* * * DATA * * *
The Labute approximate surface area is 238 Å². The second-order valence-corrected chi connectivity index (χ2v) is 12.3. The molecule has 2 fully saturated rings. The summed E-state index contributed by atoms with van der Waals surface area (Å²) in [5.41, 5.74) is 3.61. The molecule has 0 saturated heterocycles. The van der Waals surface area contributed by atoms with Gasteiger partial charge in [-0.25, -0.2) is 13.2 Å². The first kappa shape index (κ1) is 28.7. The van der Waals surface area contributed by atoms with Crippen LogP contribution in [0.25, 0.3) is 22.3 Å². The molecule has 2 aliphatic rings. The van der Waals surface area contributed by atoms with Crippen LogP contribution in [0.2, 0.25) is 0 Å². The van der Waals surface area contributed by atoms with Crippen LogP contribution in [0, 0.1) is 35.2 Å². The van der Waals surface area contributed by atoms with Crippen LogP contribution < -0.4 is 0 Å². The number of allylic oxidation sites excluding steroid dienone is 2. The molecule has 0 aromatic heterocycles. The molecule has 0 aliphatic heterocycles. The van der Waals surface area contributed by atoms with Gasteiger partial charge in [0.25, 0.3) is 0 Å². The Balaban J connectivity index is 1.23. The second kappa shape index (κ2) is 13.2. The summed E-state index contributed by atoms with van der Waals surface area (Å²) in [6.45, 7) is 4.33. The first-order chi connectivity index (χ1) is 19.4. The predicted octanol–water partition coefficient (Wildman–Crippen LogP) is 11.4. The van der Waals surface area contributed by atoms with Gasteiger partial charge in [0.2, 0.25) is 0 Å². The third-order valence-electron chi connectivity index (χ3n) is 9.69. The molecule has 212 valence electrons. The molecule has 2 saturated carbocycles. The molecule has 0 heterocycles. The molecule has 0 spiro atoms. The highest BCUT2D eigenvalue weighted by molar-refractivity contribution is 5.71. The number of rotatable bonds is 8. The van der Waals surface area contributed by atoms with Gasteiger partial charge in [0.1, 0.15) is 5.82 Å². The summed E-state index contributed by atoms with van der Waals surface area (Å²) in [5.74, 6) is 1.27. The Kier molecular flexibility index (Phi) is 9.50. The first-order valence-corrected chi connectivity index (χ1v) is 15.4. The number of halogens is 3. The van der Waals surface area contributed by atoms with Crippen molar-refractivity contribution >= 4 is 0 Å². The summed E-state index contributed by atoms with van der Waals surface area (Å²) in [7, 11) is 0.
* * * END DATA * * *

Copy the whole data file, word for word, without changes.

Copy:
The Labute approximate surface area is 238 Å². The second-order valence-corrected chi connectivity index (χ2v) is 12.3. The molecule has 2 fully saturated rings. The summed E-state index contributed by atoms with van der Waals surface area (Å²) in [5.41, 5.74) is 3.61. The molecule has 0 saturated heterocycles. The van der Waals surface area contributed by atoms with Gasteiger partial charge in [-0.25, -0.2) is 13.2 Å². The first kappa shape index (κ1) is 28.7. The van der Waals surface area contributed by atoms with Crippen LogP contribution in [0.25, 0.3) is 22.3 Å². The molecule has 2 aliphatic rings. The van der Waals surface area contributed by atoms with Crippen LogP contribution in [0.2, 0.25) is 0 Å². The van der Waals surface area contributed by atoms with Crippen LogP contribution in [0, 0.1) is 35.2 Å². The van der Waals surface area contributed by atoms with Crippen LogP contribution < -0.4 is 0 Å². The number of allylic oxidation sites excluding steroid dienone is 2. The molecule has 0 aromatic heterocycles. The molecule has 0 aliphatic heterocycles. The van der Waals surface area contributed by atoms with Gasteiger partial charge in [0.25, 0.3) is 0 Å². The Balaban J connectivity index is 1.23. The second kappa shape index (κ2) is 13.2. The summed E-state index contributed by atoms with van der Waals surface area (Å²) in [6.45, 7) is 4.33. The first-order chi connectivity index (χ1) is 19.4. The predicted octanol–water partition coefficient (Wildman–Crippen LogP) is 11.4. The van der Waals surface area contributed by atoms with Gasteiger partial charge in [0.2, 0.25) is 0 Å². The third-order valence-electron chi connectivity index (χ3n) is 9.69. The molecule has 212 valence electrons. The molecule has 2 saturated carbocycles. The molecule has 0 heterocycles. The molecule has 0 spiro atoms. The highest BCUT2D eigenvalue weighted by molar-refractivity contribution is 5.71. The number of rotatable bonds is 8. The van der Waals surface area contributed by atoms with Gasteiger partial charge in [0.1, 0.15) is 5.82 Å². The summed E-state index contributed by atoms with van der Waals surface area (Å²) in [5.74, 6) is 1.27. The Kier molecular flexibility index (Phi) is 9.50. The first-order valence-corrected chi connectivity index (χ1v) is 15.4. The number of halogens is 3. The van der Waals surface area contributed by atoms with Crippen molar-refractivity contribution >= 4 is 0 Å². The summed E-state index contributed by atoms with van der Waals surface area (Å²) in [7, 11) is 0.